Canadian offshore wind developer Trillium Power has filed a spoliation motion with the Ontario Superior Court, scheduled to be heard by a Master of the Court on June 18th, the company’s CEO John Kourtoff confirmed to Offshore WIND.
The latest legal action, added to their $500 million legal action, claims Ontario government officials have intentionally hidden and destroyed evidence.
“As a consequence of documentary disclosure by the Defendant and the absence of memoranda, emails and other internal communications emanating from and within the Office of the Premier of Ontario and the Cabinet Office, it has become apparent to the Plaintiff that documents have been destroyed and records of communications have been wiped clean or deleted from computers, or assigned a code name to render their retrieval impossible under the search terms set out in the Discovery Plan,” Trillium’s notice for motion reads.
The company said that this was done at the same time as the deletion of the files on concurrent gas plant issues. Trillium added that investigations by the Ontario Provincial Police and the Ontario Information and Privacy Commissioner have disclosed the deletion of emails and wiping computer hard drives clean within the Office of the Premier of Ontario.
In its notice for motion from April 2015, Trillium quoted one of several specific emails as a proof that the government intended to hide the files. Namely, a higher official from the Ministry of Natural Resources instructed the Communications staff to „bury“ a 2008 reference to former Natural Resources Minister revoking the prior offshore moratorium, which „pops up“ while searching the Internet.
In the documents disclosed to Offshore WIND, the company also stated: “The Defendant assigned a ‘code name’ to its internal communications regarding ‘offshore wind’ and did so with the express purpose of hiding its misfeasance specifically targeted to injure he Plaintiff consistent with and concurrently with the Defendant’s use of the code name ‘Project Vapour’ to hide its communications regarding the concurrent cancellation of gas fired electricity generating plants in Ontario. The Defendant has not disclosed the ‘code name’ it assigned to ‘offshore’.”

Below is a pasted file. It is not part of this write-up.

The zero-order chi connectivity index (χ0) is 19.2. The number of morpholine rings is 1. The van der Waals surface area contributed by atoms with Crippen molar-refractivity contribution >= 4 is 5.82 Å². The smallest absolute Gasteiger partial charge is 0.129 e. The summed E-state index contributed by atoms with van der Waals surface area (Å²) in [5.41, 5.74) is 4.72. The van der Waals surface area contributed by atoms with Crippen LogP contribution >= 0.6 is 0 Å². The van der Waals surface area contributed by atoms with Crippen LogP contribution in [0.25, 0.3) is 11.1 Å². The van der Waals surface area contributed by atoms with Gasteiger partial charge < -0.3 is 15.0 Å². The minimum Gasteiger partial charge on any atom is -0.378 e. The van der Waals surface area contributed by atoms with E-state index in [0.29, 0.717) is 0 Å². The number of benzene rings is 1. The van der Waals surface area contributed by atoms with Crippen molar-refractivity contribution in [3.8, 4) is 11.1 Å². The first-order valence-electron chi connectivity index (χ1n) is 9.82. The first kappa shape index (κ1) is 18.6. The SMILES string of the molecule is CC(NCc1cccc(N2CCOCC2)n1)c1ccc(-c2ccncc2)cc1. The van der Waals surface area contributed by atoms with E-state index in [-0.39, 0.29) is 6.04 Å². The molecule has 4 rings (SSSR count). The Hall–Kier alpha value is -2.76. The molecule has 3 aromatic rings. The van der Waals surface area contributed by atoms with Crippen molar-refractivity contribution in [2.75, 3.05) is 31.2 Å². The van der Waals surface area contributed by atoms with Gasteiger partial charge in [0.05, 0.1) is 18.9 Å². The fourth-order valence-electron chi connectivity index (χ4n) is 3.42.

Regarding the latter, Trillium stated further in the document: “Defendant’s production CRI 992 dated January 28 2011 entitled ‘Offshore’ recites the decision to give a codename to the ‘Offshore’ file and the decision ‘to purge emails, records, documents – except for Ohio/Sweden and Pilot 2-Pager (Dilek)’.”
Trillium has been leading a court battle with the province for over 4 years now, since its offshore wind projects were affected by a decision in 2011 to cancel all offshore wind developments just as Trillium Power was hours away from closing a major equity financing that it had apprised the Ontario Government of just days earlier.
The company was initially seeking damages of $2.25 billion, claiming it had been specifically targeted by the 2011 decision, of which a press release was issued the same afternoon Trillium Power was receiving a $26 million tranche of its financing deal for one of the projects.
Even though the company lost the fight against the government, Ontario Court of Appeal’s ruling from 2013 allowed Trillium Power to seek damages arising from their claims of “misfeasance in public office“.
In its fight for offshore wind development, Trillium especially points out to the government’s inconsistency in 2011 decisions, an example being the signing of a Memorandum of Understanding with Siemens which also mentions the intention to accelerate offshore wind projects.
Offshore WIND Staff; Image: Trillium Power